Wednesday, May 10, 2023

Lines and tires and bears, oh my!

For the past few days--because my good friend and the editor of Outdoor Canada magazine Patrick Walsh asked me to--I've spent maybe a dozen hours basking in 20 of the liveliest and best-written hunting and fishing magazine stories that I have ever read. I am proudly judging them for the 2022 Outdoor Writers of Canada National Communications Awards. 

you suspect I might have gone to all the trouble of
writing a blog, finding art and composing clever captions
for the sole purpose of publishing this photo, you might be right.
One after another, these magazine features took me for bumpy rides in pick-up trucks, ATVs, outboard motor boats, a kayak, and at one point, aboard a Triumph motorbike piloted by a woman writer looking for bear. 

I've read about moose hunting, clever wild turkeys, Rockie Mountain longhorn rams, coyotes, and teaching kids how to fly fish. We're talking crossbows,  lures, and apps that diarize every moment of your fishing trip. These clear-eyed wordsmiths compare hunting equipment, camo clothes, and even what sort of stuff you might find hidden in any avid fishing nut's (many of which I count as friends or am related to even) trunk. The length and expense to which some folks will go to hunt and fish will astound you. Or not.

Fact is, I think the stories are all fabulous. 

So I figured I'd throw my own into the mix. 

Here goes.

I shot a deer once.

Yup. I've never owned a gun or a hunting licence but I shot a deer.

On the way to a folk festival. (I was the one headed to the festival. I've no idea where the deer was going.)

ALLURING COUPLE: Me (on right) and Dave Schinbeckler,
 after one of my few successful fishing trips
It happened  three and change decades ago, on a sunny mid-summer afternoon, on the Trans Canada highway about 30 klicks west of my hometown of Sudbury. Helena, who is now my wife, and I were  headed, in her little bronze-coloured Mazda GLC with a sunroof, to Manitoulin Island.

I forget exactly what led up to the following, but at one point, the rear tires of the tractor trailer in front of us came in contact with a deer. At highway speed, the truck driver probably didn't feel, hear, see or know anything even happened. 

But we sure did. And we watched the poor creature, badly injured, barely make it to the ditch on the north side of the highway.

We pulled over. We had to do something but weren't sure what.

We got back into the Mazda, drove to the nearest house about a kilometre up the road, knocked and told the woman who answered that we wanted to call the Ministry of Natural Resources for help. (Cellphones weren't a thing yet.)

She was gracious but quick to tell us she was on her way to work. Turns out she was a nurse about to  leave for a shift at a Sudbury hospital.

I called the MNR and the ministry guy said their officers wouldn't be able to get to the deer for at least three hours and all they'd do anyway was put the poor deer out of its misery.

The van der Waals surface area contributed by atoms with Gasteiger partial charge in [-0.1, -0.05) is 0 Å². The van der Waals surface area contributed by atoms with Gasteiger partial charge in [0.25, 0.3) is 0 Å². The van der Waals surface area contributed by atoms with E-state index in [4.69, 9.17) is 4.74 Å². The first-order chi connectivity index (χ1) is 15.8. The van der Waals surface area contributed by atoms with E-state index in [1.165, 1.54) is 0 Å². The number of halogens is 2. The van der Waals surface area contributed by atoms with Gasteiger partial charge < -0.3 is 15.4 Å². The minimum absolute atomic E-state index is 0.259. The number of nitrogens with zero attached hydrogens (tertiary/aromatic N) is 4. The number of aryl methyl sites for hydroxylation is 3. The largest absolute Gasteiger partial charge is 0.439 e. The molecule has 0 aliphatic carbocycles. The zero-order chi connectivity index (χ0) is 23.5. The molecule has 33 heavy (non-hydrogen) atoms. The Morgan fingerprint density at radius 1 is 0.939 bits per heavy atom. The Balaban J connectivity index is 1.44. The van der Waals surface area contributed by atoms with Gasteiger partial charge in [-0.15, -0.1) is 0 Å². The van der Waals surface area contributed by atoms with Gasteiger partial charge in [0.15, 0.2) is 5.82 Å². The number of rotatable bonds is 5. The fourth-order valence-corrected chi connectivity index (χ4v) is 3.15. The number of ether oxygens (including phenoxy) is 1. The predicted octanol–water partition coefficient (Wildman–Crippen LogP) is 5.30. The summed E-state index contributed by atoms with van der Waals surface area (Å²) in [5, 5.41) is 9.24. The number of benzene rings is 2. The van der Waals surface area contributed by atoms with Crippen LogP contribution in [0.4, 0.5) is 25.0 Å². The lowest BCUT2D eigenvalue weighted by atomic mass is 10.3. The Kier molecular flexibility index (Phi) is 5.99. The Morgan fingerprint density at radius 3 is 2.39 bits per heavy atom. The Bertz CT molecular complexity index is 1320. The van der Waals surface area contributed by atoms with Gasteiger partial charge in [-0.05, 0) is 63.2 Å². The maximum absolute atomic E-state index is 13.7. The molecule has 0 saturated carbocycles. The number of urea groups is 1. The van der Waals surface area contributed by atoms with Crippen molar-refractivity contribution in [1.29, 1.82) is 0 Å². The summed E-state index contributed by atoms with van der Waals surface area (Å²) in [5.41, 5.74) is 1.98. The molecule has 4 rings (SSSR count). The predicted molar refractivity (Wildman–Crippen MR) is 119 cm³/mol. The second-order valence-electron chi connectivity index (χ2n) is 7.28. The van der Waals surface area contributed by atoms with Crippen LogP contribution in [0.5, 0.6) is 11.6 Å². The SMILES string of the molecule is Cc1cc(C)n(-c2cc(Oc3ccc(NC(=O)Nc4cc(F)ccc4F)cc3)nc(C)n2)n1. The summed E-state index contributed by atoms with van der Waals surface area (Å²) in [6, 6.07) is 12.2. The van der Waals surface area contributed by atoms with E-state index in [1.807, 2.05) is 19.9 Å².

"Could you," he asked, "get a gun and do it for us?" 

I shared that with Helena and the homeowner, and the latter of the two said, "I got a .22 you could use."   

I told the ministry guy I didn't have a licence. He said it didn't matter.  

The firearm-lending RN had to get going. 

She suggested I not only borrow her rifle but also, she had a 14-year-old son who was home and had  nothing better to do. She was leaving for work in a small car but she also owned a pick-up truck. 

She thought the best plan was that Helena and I take her gun, her truck, her pick-up, her son and a big cardboard box back to the scene of the accident. After I helped the deer along its way, we could bring the carcass back to the farmhouse.

She left for work, and  a trio of armed amateurs set out on a mission of mercy. 

Her kid! Her truck! Her loaded rifle! I wouldn't have been surprised if she'd offered me a 26er of Jack Daniels. I must have the least menacing appearance of anybody on the planet. 

Three of my sisters and my mom all earned RNs. Sometimes I think it stands for Real Nuts. Or maybe Really Nice.

We did what we said we'd do; mom and kid got a freezer full of venison, and Helena and I continued on down the highway to the folk festival. 

Unless you were the deer, this story has a happy ending. 

All about neighbourliness, trust and honesty. Also, part of the reason the story ends happily is the very fact that it in fact ended. Coinciding with my hunting career.

Henceforth, for me, chasing animals in the forest would be relegated to the same arena where I vicariously participate in many activities (armed combat, contact sports, family court spring to mind), and that is arena is, stories written by other people. 

I'm glad they write them.

I wouldn't  have the guts.


  1. So glad you agreed to judge, Peter! You will likely now be on the hook for years to come. Cheers and thank you. Great story here, by the way.

    1. That is great to know. Thank you so much. I've been talking up this assignment for weeks. And I'm not surprised I'm "On the Hook". You're the guy who had "Ice Cold Deer!" on his cover.